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Cyclospora spp. - Pathogen Safety Data Sheet

PATHOGEN SAFETY DATA SHEET - INFECTIOUS SUBSTANCES

SECTION I - INFECTIOUS AGENT

NAME: Cyclospora spp.

SYNONYM, OR CROSS REFERENCE: Cyclosporiasis, Cyclosporidiosis and Cyclospora cayetanensis.

CHARACTERISTICS: Cyclospora are coccidian in a genus isopora Footnote 1. Cyclospora are in phylum Apicomplexa Footnote 2, subclass Coccidiasina, and family Eimeriidae Footnote 1. Cyclospora has spherical, thick walled spores Footnote 3, oocyst with a diameter of 8-10 µm and contains two sporocysts, each of which contains two sporozoites Footnote 1. Cyclospora have been previously described as cyanobacterium-like body, blue-green algae and large flagellate Footnote 1. Cyclospora oocysts, when freshly passed in the stool are not sporulated and therefore are not infective. Oocysts require a few days to weeks to develop and mature in the environment into the infective sporulated oocyst, thus precluding direct fecal-oral transmission.Footnote 4 Upon ingested oocysts excyst in the gut and release the sporozoites, which invade the epithelial cells of the small intestine. Sporozoites undergo two generations of asexual reproduction in the cell and become meronts, which initiate the macro and micro gametocyte sexual cycle Footnote 4.

SECTION II - HEALTH IDENTIFICATION

PATHOGENICITY/TOXICITY: Cyclospora causes opportunistic infection among AIDS patients Footnote 1. Cyclospora infections cause diarrhea Footnote 1, abdominal cramps or bloating, nausea, low grade fever and weight loss Footnote 1.

EPIDEMIOLOGY: Cyclospora spp. are present worldwide Footnote 3. Cyclospora is endemic to Peru, Haiti, and Nepal Footnote 3. In a Haitian AIDS clinic, 34% of patients seeking attention for chronic diarrhea were infected with Cyclospora Footnote 1.  An epidemiological investigation in a Haitian community showed that Cyclospora infections were higher in the month of February Footnote 1. Children were five times more likely to show cyclosporiasis than adults and AIDS patients also had significantly higher rates of infection Footnote 1. In the United States, there is 0.1Footnote 1 case reported for 100,000 people Footnote 3 and most are likely travelers and inhabitants of areas where this protozoan is endemic Footnote 1. One outbreak in 1996 is reported in Canada and USA with Cyclospora Footnote 3.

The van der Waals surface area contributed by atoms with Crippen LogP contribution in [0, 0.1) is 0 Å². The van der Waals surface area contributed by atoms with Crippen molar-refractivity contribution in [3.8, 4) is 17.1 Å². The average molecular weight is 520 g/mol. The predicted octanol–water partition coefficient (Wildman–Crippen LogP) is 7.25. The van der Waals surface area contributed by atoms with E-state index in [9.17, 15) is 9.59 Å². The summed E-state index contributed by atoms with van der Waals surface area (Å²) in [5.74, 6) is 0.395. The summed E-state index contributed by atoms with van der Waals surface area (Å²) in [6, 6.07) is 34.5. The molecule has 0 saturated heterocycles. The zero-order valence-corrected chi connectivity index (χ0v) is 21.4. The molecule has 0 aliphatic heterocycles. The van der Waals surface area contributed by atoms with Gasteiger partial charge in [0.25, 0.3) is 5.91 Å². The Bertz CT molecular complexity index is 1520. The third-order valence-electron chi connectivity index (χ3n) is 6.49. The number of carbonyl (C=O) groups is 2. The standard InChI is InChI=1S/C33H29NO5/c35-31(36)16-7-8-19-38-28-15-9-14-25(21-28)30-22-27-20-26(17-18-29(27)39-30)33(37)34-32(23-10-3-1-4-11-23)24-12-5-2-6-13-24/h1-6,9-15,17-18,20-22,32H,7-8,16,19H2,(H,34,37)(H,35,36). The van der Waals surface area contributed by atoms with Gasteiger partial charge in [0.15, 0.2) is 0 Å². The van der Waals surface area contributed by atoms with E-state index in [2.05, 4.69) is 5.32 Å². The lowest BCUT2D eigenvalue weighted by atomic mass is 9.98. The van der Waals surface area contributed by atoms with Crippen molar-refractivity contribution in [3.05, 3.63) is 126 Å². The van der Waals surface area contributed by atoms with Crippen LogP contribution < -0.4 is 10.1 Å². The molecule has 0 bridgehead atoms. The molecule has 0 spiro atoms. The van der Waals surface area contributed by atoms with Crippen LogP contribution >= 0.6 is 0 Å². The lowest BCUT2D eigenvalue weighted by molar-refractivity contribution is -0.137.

HOST RANGE: Human and animals Footnote 1.

INFECTIOUS DOSE: Very low infectious dose of 10-100 oocysts Footnote 2.

MODE OF TRANSMISSION: Direct person-to-person transmission of Cyclospora is unlikely to occur because the organism is not immediately infectious when shed Footnote 2Footnote 6Footnote 5. Consumption of untreated water or contaminated food Footnote 1Footnote 5, or direct or indirect contact of contaminated soil can cause infection Footnote 5.

INCUBATION PERIOD: The oocysts are excreted unsporulated, requiring 7-13 days of optimal conditions outside of the host to mature Footnote 6. After an incubation of 2-11 days, immunocompetent patients experience a self-limited, but prolonged, relapsing watery diarrhea Footnote 6.

COMMUNICABILITY: No person to person transmission has been reported Footnote 3.

SECTION III - DISSEMINATION

RESERVOIR: Cyclospora has been found in domestic animals Footnote 1, feces of chicken (oocysts) Footnote 1, and the intestines of mammals and birds Footnote 2Cyclospora-like oocysts have also been found in zoo animals (nonhuman primates, carnivores, and artiodactyla) Footnote 1.

ZOONOSIS: None.   

VECTOR: None.

SECTION IV - STABILITY AND VIABILITY

DRUG SUSCEPTIBILITY: Trimethoprim-sulfamethoxazole (TMP-SMX) and ciprofloxacin (treatment failures occur more frequently with this quinolone) Footnote 1.

DRUG RESISTANCE: Azithromycin, norfloxacin, tinidazole, nalidixic acid, diloxanide furoate, and quinacrine Footnote 1.

SUSCEPTIBILITY TO DISINFECTANTS: Cyclospora are resistant to chemicals such as chlorine used for treating water Footnote 7.

PHYSICAL INACTIVATION: The Cyclospora oocysts are inactivated after heating at 60°C for 1 h Footnote 8. Oocysts cannot be induced to sporulate at minus 18°C for 24 h Footnote 8.  Desiccation for 15 minutes causes the oocysts walls to rupture Footnote 8.

SURVIVAL OUTSIDE HOST: Cyclospora spp. require 7-15 days in the environment to sporulate, showing that they are able to survive in soil Footnote 5.  Oocysts have been noted to survive in water for 2 months at 4°C and 7 days at 37°C Footnote 8.

SECTION V - FIRST AID / MEDICAL

SURVEILLANCE: Monitor for symptoms. Can be diagnosed by identification of the Cyclospora oocyst in fresh or iodine-preserved stool, duodenal aspirates, or small-bowel biopsiesFootnote 6Footnote 1. With acid-fast or safranin O staining, oocysts can be seen as 10 µm spheres with clusters of refractile globules Footnote 6.Diagnosis can be performed using modified Ziehl-Neelsen (MZN) and auramine-rhodamine stainsFootnote 1.

FIRST AID TREATMENT: Trimethoprim-sulfamethoxazole, TMP-SMX, is the first-line treatment for cyclosporiasis, with symptom resolution noted 2-3 days into therapy Footnote 6. 160-800 mg of TMP-SMX should be taken twice a day for 7 days Footnote 1.

IMMUNIZATION: None.

PROPHYLAXIS: Patients re-experiencing symptoms of diahrrea 7 month following infection are given trimethoprim-sulfamethoxazole 3 times a week as a secondary prophylaxis Footnote 9.

SECTION VI - LABORATORY HAZARDS

LABORATORY ACQUIRED INFECTIONS: None reported so far.